Good morning, and welcome to the one hundred seventy-fifth commencement exercises of Gettysburg College. And, of course, a very special welcome to the class of 2010 and to their families and friends.
This amazing place never feels better than it does on a day like today-when families, faculty, alumni, trustees, distinguished guests, and friends come together to celebrate our graduates.
This class consists of a very special group of individuals. We thank all of you who have shared them with us the last four years. You who are graduating are extraordinary individuals who will go forth from Gettysburg and make a difference-some of you through discoveries of things not yet known to us, some with new ideas and perspectives, some through public service, some with creative works, some with innovation, and some of you through a series of everyday acts of kindness and compassion.
We send you off with mixed emotions-we will miss you, but we're also very proud to send you on your way, knowing that great things are ahead for you. Please stay in touch and come back to visit.
I'd like to take a moment to acknowledge some important people who are here today. First, my faculty colleagues. Would you please stand.
Of primary importance at Gettysburg is the relationship between an individual faculty member and an individual student. Our faculty have profound impact on our students' lives. For some of you graduates, that impact may be clear already. For others, it might be several years before you fully realize that impact. Our faculty have taught, mentored, and cared very much for and about this class. Graduates, would you please join me in expressing your appreciation for the faculty who have worked with you during your four years here.
It seems appropriate also to recognize our faculty Marshal, Sherm Hendrix, an alumnus of Gettysburg College and professor of biology who has served so well as our marshal for the last 10 years and is retiring this year.
Next I'd like to acknowledge some representatives who are here from our Board of Trustees up here on the platform. Would you please stand. Our Board gives generously of their time, talents, and resources to ensure that the College provides students with a world-class liberal arts experience. Please join me in giving a hand to our trustees for everything they do.
And finally families of the class of 2010. Would you please stand. Today I identify most strongly with those of you who are parents. Two of my own children graduated from college yesterday-from two different colleges. So it's been a busy weekend for the Riggs family! I certainly understand the pride-and in some cases, relief, that many families are feeling today. Graduates, your families have cheered you on, supported you, and believed in you, even when you might not have believed in yourself. Please join me in expressing your appreciation for the love and support they have offered during the last four years.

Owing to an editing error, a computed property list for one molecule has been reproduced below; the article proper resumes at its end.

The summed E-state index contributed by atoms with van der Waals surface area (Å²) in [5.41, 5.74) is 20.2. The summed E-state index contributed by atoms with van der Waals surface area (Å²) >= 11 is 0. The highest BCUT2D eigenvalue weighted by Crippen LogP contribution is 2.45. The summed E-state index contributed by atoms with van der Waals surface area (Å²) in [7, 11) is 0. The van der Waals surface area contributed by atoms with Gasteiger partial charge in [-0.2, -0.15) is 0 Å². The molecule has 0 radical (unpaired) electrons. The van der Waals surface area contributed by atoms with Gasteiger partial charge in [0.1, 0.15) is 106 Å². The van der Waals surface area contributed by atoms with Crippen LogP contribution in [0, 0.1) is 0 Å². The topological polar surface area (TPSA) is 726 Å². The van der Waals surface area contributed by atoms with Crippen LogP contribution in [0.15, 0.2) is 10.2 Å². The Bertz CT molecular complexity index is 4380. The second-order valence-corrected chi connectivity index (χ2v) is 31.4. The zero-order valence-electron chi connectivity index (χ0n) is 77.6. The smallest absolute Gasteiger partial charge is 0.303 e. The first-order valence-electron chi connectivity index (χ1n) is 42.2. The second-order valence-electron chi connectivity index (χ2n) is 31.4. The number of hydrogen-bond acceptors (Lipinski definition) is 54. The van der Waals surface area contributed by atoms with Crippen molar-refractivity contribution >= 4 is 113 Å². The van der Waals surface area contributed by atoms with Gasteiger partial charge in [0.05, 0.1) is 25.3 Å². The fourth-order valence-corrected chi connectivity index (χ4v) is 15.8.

Class of 2010, take a moment and remember back to when your class assembled for the first time for convocation four years ago. You sat right where you sit today. Your class flag was flown for the first time over Pennsylvania Hall. Today it flies again, signifying the end of your undergraduate experience. We know that Gettysburg College has left an enduring mark on you, but we want you to know that you have left a mark on Gettysburg College as well. To symbolize that enduring connection with Gettysburg, you'll have an opportunity to sign your Class Book after you have received your diplomas, and this book will be permanently placed in the Alumni House.
This is a wonderful day-a day of celebration and reflection, and-we hope-a day of inspiration. Welcome, and enjoy this very special moment.
It's my great honor to deliver a charge to this year's graduating class. Today is a momentous occasion for all of you and I'd like to say something that you will all remember. And I'm fairly certain that the key to that, particularly at this point in the ceremony, is to be brief.
It is easy to assume that someone else will do what needs to be done to solve a problem, to resolve a conflict, to improve the human condition. But you have received a Gettysburg College education and that education is among the best offered in this country. Now and into the future, it's your responsibility to put that education to good use. And you should do so with confidence. You have the capacity to solve the problems; you have the capacity to resolve the conflicts; you have the capacity to improve this world.
My charge to you is simple really. Do not pass the buck. Step up and take responsibility. And when you do step up, do so with humility, with compassion, and with integrity. It is your time to shine.
Congratulations and my best wishes go with every one of you.